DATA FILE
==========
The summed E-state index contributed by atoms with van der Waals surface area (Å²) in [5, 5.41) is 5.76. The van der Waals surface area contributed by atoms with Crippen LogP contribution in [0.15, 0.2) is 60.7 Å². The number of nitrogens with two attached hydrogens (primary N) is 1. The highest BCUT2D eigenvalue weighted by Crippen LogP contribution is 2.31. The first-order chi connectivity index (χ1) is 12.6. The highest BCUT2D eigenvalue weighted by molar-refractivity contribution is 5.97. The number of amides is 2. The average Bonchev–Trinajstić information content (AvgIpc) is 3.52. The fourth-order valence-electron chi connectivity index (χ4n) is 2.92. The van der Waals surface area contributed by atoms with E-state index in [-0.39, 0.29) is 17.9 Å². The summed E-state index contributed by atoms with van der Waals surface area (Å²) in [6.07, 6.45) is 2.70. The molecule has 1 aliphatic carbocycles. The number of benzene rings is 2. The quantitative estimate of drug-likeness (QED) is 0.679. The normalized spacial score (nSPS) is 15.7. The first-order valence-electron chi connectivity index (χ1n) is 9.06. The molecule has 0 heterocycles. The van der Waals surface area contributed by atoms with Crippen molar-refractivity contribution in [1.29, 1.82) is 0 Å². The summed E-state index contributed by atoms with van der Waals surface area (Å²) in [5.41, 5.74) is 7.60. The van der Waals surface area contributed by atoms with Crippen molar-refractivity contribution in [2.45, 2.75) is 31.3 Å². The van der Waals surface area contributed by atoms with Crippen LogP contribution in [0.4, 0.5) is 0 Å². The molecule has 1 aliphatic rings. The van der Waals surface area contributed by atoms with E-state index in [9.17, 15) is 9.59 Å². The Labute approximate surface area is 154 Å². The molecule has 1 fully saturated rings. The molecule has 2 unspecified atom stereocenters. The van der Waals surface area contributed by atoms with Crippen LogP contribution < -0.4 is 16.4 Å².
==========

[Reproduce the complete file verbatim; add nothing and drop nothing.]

The summed E-state index contributed by atoms with van der Waals surface area (Å²) in [5, 5.41) is 5.76. The van der Waals surface area contributed by atoms with Crippen LogP contribution in [0.15, 0.2) is 60.7 Å². The number of nitrogens with two attached hydrogens (primary N) is 1. The highest BCUT2D eigenvalue weighted by Crippen LogP contribution is 2.31. The first-order chi connectivity index (χ1) is 12.6. The highest BCUT2D eigenvalue weighted by molar-refractivity contribution is 5.97. The number of amides is 2. The average Bonchev–Trinajstić information content (AvgIpc) is 3.52. The fourth-order valence-electron chi connectivity index (χ4n) is 2.92. The van der Waals surface area contributed by atoms with E-state index in [-0.39, 0.29) is 17.9 Å². The summed E-state index contributed by atoms with van der Waals surface area (Å²) in [6.07, 6.45) is 2.70. The molecule has 1 aliphatic carbocycles. The number of benzene rings is 2. The quantitative estimate of drug-likeness (QED) is 0.679. The normalized spacial score (nSPS) is 15.7. The first-order valence-electron chi connectivity index (χ1n) is 9.06. The molecule has 0 heterocycles. The van der Waals surface area contributed by atoms with Crippen molar-refractivity contribution in [1.29, 1.82) is 0 Å². The summed E-state index contributed by atoms with van der Waals surface area (Å²) in [5.41, 5.74) is 7.60. The van der Waals surface area contributed by atoms with Crippen molar-refractivity contribution in [2.45, 2.75) is 31.3 Å². The van der Waals surface area contributed by atoms with Crippen LogP contribution in [0.4, 0.5) is 0 Å². The molecule has 1 aliphatic rings. The van der Waals surface area contributed by atoms with E-state index in [9.17, 15) is 9.59 Å². The Labute approximate surface area is 154 Å². The molecule has 1 fully saturated rings. The molecule has 2 unspecified atom stereocenters. The van der Waals surface area contributed by atoms with Crippen LogP contribution < -0.4 is 16.4 Å².